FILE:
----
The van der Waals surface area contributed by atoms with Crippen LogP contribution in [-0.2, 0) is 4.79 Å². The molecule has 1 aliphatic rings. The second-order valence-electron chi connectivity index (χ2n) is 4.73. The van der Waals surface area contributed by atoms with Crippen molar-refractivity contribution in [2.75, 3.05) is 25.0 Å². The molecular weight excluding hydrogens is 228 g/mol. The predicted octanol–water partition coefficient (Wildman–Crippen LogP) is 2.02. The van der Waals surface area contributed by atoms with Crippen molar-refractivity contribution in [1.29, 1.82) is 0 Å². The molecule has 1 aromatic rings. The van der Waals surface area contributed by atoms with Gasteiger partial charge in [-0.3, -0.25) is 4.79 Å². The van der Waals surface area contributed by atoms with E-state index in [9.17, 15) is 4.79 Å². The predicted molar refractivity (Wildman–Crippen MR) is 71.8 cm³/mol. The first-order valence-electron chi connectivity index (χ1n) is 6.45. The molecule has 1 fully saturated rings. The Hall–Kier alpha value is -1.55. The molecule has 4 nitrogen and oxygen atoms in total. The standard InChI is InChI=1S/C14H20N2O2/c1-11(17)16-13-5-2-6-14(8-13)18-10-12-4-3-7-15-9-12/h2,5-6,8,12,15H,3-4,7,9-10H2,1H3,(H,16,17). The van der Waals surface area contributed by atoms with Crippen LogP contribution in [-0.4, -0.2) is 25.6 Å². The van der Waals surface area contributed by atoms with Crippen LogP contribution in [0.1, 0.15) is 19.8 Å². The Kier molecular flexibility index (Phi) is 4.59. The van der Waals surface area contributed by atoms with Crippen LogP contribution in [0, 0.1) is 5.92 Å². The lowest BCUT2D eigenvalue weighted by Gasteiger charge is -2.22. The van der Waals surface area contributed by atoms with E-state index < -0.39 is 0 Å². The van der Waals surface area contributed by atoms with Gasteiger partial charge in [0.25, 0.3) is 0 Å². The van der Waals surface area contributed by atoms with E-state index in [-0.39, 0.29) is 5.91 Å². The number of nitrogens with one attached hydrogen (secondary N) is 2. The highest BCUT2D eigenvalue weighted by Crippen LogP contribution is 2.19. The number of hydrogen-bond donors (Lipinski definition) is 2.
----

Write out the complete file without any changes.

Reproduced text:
The van der Waals surface area contributed by atoms with Crippen LogP contribution in [-0.2, 0) is 4.79 Å². The molecule has 1 aliphatic rings. The second-order valence-electron chi connectivity index (χ2n) is 4.73. The van der Waals surface area contributed by atoms with Crippen molar-refractivity contribution in [2.75, 3.05) is 25.0 Å². The molecular weight excluding hydrogens is 228 g/mol. The predicted octanol–water partition coefficient (Wildman–Crippen LogP) is 2.02. The van der Waals surface area contributed by atoms with Crippen molar-refractivity contribution in [1.29, 1.82) is 0 Å². The molecule has 1 aromatic rings. The van der Waals surface area contributed by atoms with Gasteiger partial charge in [-0.3, -0.25) is 4.79 Å². The van der Waals surface area contributed by atoms with E-state index in [9.17, 15) is 4.79 Å². The predicted molar refractivity (Wildman–Crippen MR) is 71.8 cm³/mol. The first-order valence-electron chi connectivity index (χ1n) is 6.45. The molecule has 1 fully saturated rings. The Hall–Kier alpha value is -1.55. The molecule has 4 nitrogen and oxygen atoms in total. The standard InChI is InChI=1S/C14H20N2O2/c1-11(17)16-13-5-2-6-14(8-13)18-10-12-4-3-7-15-9-12/h2,5-6,8,12,15H,3-4,7,9-10H2,1H3,(H,16,17). The van der Waals surface area contributed by atoms with Crippen LogP contribution in [-0.4, -0.2) is 25.6 Å². The van der Waals surface area contributed by atoms with Crippen LogP contribution in [0.1, 0.15) is 19.8 Å². The Kier molecular flexibility index (Phi) is 4.59. The van der Waals surface area contributed by atoms with Crippen LogP contribution in [0, 0.1) is 5.92 Å². The lowest BCUT2D eigenvalue weighted by Gasteiger charge is -2.22. The van der Waals surface area contributed by atoms with E-state index < -0.39 is 0 Å². The van der Waals surface area contributed by atoms with Gasteiger partial charge in [0.25, 0.3) is 0 Å². The van der Waals surface area contributed by atoms with E-state index in [-0.39, 0.29) is 5.91 Å². The number of nitrogens with one attached hydrogen (secondary N) is 2. The highest BCUT2D eigenvalue weighted by Crippen LogP contribution is 2.19. The number of hydrogen-bond donors (Lipinski definition) is 2.